In other words we know that God gave Israel the land but there is no mention of his taking it back again forever. Can we Christians exclude that what is happening in our day, that is, the return of Israel to the land of its fathers, is not connected in some way, still a mystery to us, to this providential order which concerns the chosen people and which is carried out even through human error and excess as happens in the Church itself? If Israel is to enter the New Covenant one day, St. Paul tells us that they will not do so a few at a time but as an entire nation, as ever-living ‘roots’. But if Israel is to enter as a nation, it must be a nation, it must have a land of its own, an organization and a voice in the midst of other nations of the earth. The fact that Israel has remained an ethnic unity throughout the centuries and throughout many historical upheavals is, in itself, a sign of a destiny that has not been interrupted but is waiting to be fulfilled. Many peoples have been driven out of their land over the centuries, but not one of them has been able to remain intact as a people in their new situation. Faced with this fact, we cannot but remember the words of God in Jeremiah: ‘If this fixed order departs from before me,’ (the order that governs the sun, the moon, the stars and the seas!) ‘says the Lord, then shall the descendants of Israel cease from being a nation before me forever’ (Jer 31:36). Even the huge cross that Israel carried on its shoulders is a sign that God is preparing a ‘resurrection’ for it, just as he did for his Son who represented Israel. The Jews themselves are not able to completely grasp this sign in their history because they have not completely accepted the idea that the Messiah ‘should suffer these things and enter into his glory’ (Lk 24:26), but we Christians must grasp it. When Edith Stein saw the tragedy that the Nazis were preparing for her people looming up, she recollected herself in prayer one day in the chapel and afterwards wrote: ‘There, beneath the cross, I understood the destiny of God’s people. I thought that those who know that this is the cross of Christ are in duty bound to take it upon themselves in the name of all the others.’ And she in fact took it upon herself, in the name of all the others.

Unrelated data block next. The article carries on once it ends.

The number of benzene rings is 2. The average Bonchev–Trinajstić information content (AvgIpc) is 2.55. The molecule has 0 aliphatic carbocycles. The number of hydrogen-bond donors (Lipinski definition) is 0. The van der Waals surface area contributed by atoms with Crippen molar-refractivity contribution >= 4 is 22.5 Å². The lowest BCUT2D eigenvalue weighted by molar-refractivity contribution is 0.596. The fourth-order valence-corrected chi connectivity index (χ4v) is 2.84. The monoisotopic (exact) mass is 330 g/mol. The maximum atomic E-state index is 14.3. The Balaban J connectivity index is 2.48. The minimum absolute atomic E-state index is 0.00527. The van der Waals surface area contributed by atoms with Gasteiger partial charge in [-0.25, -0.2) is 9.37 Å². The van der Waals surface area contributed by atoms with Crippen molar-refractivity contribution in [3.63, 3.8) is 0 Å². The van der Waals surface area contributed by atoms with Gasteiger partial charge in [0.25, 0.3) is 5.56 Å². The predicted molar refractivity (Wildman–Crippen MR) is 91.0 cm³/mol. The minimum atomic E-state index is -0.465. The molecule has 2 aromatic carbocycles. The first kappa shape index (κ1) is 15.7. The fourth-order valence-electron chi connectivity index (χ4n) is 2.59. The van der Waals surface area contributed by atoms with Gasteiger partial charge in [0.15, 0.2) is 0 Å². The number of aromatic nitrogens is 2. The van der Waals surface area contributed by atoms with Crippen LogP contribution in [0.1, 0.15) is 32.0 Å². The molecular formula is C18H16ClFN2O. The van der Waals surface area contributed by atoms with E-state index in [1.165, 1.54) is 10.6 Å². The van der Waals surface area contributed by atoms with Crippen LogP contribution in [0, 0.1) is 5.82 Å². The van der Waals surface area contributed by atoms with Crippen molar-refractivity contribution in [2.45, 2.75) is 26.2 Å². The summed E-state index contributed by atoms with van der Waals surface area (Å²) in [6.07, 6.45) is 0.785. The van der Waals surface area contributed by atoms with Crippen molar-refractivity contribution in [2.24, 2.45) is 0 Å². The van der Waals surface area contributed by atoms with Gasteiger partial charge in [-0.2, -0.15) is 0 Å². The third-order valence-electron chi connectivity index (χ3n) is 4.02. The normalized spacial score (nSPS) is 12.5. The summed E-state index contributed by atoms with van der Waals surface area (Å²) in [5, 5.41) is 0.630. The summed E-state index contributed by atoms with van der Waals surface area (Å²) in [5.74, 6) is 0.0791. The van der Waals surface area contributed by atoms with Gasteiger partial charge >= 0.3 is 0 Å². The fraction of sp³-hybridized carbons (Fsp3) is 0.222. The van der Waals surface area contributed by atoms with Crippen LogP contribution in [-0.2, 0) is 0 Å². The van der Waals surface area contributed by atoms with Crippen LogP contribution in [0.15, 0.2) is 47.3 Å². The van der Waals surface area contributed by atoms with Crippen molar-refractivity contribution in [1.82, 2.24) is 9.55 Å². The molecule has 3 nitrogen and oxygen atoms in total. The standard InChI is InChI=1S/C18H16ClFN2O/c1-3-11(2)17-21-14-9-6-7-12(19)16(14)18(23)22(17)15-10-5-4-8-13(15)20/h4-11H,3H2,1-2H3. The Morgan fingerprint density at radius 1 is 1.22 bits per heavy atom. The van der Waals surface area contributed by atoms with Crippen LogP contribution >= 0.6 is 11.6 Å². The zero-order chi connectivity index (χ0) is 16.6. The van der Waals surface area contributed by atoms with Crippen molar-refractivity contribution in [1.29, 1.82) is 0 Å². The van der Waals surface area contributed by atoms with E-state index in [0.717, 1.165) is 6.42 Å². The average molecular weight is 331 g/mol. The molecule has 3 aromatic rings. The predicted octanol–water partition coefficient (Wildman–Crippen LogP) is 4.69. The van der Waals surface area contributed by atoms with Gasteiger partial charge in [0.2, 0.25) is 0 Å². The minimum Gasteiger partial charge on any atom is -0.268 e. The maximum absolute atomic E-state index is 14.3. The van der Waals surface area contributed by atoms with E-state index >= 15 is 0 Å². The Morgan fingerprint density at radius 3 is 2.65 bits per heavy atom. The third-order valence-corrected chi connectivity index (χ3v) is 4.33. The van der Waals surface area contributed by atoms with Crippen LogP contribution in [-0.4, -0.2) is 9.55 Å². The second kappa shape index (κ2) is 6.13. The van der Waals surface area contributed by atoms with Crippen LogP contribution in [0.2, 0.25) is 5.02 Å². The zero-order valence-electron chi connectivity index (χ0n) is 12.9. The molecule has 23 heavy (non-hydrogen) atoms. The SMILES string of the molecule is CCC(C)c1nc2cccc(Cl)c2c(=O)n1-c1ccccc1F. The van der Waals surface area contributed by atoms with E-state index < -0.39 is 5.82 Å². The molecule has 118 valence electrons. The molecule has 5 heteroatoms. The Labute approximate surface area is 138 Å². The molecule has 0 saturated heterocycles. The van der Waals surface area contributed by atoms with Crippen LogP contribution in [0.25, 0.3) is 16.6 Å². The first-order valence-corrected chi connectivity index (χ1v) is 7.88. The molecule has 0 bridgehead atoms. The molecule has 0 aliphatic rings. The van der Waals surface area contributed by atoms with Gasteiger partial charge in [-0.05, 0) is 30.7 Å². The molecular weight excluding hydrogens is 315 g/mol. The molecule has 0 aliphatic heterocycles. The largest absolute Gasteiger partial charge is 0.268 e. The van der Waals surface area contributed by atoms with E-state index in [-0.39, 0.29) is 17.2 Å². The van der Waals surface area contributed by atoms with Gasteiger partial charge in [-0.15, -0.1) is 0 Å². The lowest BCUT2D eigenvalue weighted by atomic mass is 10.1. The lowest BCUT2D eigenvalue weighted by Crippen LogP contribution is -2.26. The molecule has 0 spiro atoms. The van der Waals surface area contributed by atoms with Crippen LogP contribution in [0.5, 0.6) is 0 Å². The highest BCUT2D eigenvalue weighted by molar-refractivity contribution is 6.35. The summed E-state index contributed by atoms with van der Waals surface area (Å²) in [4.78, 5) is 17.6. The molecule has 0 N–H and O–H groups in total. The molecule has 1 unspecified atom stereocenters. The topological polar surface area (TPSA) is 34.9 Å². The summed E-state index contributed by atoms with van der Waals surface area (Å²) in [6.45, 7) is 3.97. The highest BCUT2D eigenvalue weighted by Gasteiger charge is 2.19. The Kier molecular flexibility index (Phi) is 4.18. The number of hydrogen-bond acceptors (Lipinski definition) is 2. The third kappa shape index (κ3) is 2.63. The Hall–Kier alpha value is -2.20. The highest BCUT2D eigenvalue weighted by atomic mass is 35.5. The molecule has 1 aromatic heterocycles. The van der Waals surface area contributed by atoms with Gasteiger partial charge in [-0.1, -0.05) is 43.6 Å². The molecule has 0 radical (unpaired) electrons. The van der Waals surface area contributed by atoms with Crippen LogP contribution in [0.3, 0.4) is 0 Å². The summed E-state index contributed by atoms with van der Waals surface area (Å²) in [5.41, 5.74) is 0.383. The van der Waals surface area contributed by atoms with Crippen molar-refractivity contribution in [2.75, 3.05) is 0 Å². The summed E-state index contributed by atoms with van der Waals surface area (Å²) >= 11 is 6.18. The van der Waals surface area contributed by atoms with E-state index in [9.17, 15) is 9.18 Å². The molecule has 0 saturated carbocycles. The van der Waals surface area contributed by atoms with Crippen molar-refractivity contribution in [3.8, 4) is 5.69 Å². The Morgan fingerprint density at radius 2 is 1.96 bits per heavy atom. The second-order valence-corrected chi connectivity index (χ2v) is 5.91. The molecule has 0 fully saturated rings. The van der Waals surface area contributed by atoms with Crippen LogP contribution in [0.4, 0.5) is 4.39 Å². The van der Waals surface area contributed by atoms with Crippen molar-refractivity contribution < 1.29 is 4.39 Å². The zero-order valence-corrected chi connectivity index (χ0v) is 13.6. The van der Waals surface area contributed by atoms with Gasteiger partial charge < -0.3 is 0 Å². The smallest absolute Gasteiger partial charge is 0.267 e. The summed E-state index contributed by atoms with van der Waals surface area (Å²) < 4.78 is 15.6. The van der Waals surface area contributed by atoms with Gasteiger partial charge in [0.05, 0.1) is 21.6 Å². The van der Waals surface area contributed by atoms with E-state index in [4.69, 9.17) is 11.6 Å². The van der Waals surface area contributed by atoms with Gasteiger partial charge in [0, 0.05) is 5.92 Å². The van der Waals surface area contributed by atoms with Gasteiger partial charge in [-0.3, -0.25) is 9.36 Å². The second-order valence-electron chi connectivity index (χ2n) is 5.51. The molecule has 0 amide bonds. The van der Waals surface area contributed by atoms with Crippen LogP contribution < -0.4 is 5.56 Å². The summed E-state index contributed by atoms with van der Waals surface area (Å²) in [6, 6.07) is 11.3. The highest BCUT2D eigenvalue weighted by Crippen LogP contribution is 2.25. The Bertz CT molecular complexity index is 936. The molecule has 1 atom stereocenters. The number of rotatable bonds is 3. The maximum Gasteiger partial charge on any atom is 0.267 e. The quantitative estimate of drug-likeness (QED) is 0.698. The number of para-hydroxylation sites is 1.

The Church must therefore keep watch over these signs as Mary kept the words in her heart and meditated on them (cf. Lk 2:19). The Church cannot go back and take on the features of the old Israel with its strong bond between race, land and faith. The new salvation has been prepared ‘for all peoples’. What is required is that the Israel according to the flesh enter into and become part of the Israel according to the Spirit, without for this having to cease being Israel also according to the flesh which is its only prerogative. Thus St. Paul together with all those who have passed from the old to the new covenant can say: ‘Are they Hebrews? So am I! Are they Israelites? So am I! Are they descendants of Abraham? So am I!’ The Apostle even says: ‘I am a better one’ (cf. 2 Co 11:22ff) and he was right, at least according to the Christian faith, because only in Christ is the destiny of the Hebrew people fulfilled and its greatness discovered. We are not saying this in a spirit of proselytism but in a spirit of conversion and obedience to the Word of God because it is certain that the rejoining of Israel with the Church will involve a rearrangement in the Church; it will mean a conversion on both sides. It will also be a rejoining of the Church with Israel.